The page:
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Belarus: UN expert urges Government to release Ales Bialiatski and stop persecution of rights defenders

GENEVA (2 August 2013) – The United Nations Special Rapporteur on the situation of human rights in the Republic of Belarus, Miklós Haraszti, urged the Belarusian Government to “immediately and unconditionally” release and rehabilitate human rights defender Ales Bialiatski. “Mr Bialiatski’s detention is a symbol of the repression against human rights defenders,” he said.

Two years ago, on 4 August 2011, Mr Bialiatski, head of the Human Rights Center Viasna, was detained in the Belarusian capital, Minsk, on charges of tax evasion. He was later sentenced to four and a half years imprisonment with the confiscation of all his property, including assets registered to other persons. This judgment was upheld on appeal in 2012.

“Mr. Bialiatski is an internationally respected human rights defender; his engagement for human rights is well-known and broadly applauded,” the UN independent expert noted. In addition to his work with Viasna, he has been active is setting up the Belarusian Human Rights House in Vilnius, Lithuania, and became the Vice-President of the International Federation of Human Rights. Viasna continues to defend the rights of ordinary citizens just as those of imprisoned public critics of the Government.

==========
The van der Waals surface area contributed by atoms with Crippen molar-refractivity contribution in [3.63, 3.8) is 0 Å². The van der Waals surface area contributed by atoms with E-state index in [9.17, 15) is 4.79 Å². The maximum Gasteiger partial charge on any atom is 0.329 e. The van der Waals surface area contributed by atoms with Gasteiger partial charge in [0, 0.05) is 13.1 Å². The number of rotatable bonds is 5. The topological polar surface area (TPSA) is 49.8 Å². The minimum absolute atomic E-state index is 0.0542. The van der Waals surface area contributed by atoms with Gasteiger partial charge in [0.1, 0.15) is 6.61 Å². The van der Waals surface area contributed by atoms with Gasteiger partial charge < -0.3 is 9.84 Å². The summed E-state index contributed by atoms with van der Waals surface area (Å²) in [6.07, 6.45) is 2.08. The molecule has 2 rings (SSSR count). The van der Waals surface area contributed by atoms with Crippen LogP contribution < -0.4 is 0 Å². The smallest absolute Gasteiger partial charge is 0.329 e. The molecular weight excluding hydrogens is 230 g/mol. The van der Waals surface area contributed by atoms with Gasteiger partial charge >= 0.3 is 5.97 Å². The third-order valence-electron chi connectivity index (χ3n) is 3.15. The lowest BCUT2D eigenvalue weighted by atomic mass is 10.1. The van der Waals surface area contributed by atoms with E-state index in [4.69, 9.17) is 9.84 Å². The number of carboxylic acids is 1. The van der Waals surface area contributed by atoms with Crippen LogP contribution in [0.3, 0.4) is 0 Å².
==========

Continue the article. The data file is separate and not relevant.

“As many other human rights defenders in Belarus, Mr. Bialiatski could not legally and without hindrance work, because of the refusal by Belarusian authorities to register his NGO,” the Special Rapporteur said, urging the Government to acknowledge human rights organisations in the country, and start cooperating with them to establish an independent national human rights institution as pledged in the nation’s commitments to the UN.

The independent expert recalled the UN Human Rights Committee’s view that the dissolution of Viasna was in violation of the freedom of association, as guaranteed by the International Covenant on Civil and Political Rights. Also, he noted that the UN Human Rights Council unanimously stated that no law should criminalize or delegitimize activities in defence of human rights on account of the origin of funding thereto.

“The detention of Mr Bialiatski is clearly a consequence of him continuing his not only legitimate but also legal work under international human rights law,” Mr. Haraszti underlined. “The fundraising undertaken by Mr. Bialiatski for the purposes of allowing the very existence of Viasna, and continuation of its activities was in conformity with international human rights law,” he stressed. The expert echoed the position of the UN Working Group on Arbitrary Detention that determined the detention of Mr. Bialiatiski as arbitrary.